London and Paris have signed a new deal in an attempt to prevent illegal immigrants from crossing the Channel on boats. The agreement will see more police, drones, and other technology deployed to control movement.

The number of French police personnel patrolling the coastal area will double, in accordance with the agreement reached on Saturday. Those officers will be using drones and radars to make their work more effective, UK Home Secretary Priti Patel announced.

The deal, which comes into effect on December 1, will “make a difference” to the numbers of people trying to illegally cross into Britain, she said.

Migrants looking to smuggle themselves from makeshift camps in northern France to the UK have previously been a source of tension between the two nations, with London accusing Paris of not doing enough to curb the flow of people.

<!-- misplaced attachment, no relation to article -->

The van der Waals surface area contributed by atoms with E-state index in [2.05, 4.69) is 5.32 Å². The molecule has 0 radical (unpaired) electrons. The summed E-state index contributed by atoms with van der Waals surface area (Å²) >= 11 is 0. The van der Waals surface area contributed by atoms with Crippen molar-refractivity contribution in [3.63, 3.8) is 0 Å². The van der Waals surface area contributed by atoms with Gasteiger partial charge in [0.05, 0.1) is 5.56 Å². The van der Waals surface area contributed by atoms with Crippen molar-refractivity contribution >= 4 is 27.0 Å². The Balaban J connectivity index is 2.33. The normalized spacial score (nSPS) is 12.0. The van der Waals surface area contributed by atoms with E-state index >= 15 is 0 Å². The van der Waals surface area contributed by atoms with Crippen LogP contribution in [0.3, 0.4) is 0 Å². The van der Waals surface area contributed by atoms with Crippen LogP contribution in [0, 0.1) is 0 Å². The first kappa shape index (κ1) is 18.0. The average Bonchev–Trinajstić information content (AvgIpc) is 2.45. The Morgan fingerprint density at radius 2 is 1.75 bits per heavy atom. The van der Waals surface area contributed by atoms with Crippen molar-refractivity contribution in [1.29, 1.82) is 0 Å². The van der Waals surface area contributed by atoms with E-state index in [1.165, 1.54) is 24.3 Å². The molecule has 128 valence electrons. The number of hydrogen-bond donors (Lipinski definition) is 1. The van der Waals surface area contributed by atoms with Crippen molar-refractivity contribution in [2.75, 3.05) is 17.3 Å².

But now Patel and French Interior Minister Gerald Darmanin insist that it is a “shared mission” for the UK and France to “make channel crossings completely unviable.”

The home secretary said the UK has given France 150 million pounds (167 million euros) over the last decade to tackle illegal migration.

This year, French police have already stopped some 5,000 people from getting to Britain, she added.

The shadow home secretary, Nick Thomas-Symonds, insisted that the deal with France “alone was not enough” to solve the problem. Instead, the Labour politician advised the government to finally establish safe and legal routes for migrants to enter the country.

Amnesty International UK also blasted the agreement, with its refugee programme director, Steve Valdez-Symonds, insisting that London’s “reckless” policy of shutting down all possible entry opportunities for migrants was only increasing the risks for people who have already suffered enough.

It is reported that this year alone, some 8,000 people crossed the Channel in search of a better life in Britain. They used rubber dinghies, kayaks, and life jackets, with the journey ending in tragedy for some. In 2020, seven people were confirmed to have drowned.

Other routes employed by migrants include ferries, as well trucks and trains traveling through the Channel Tunnel.

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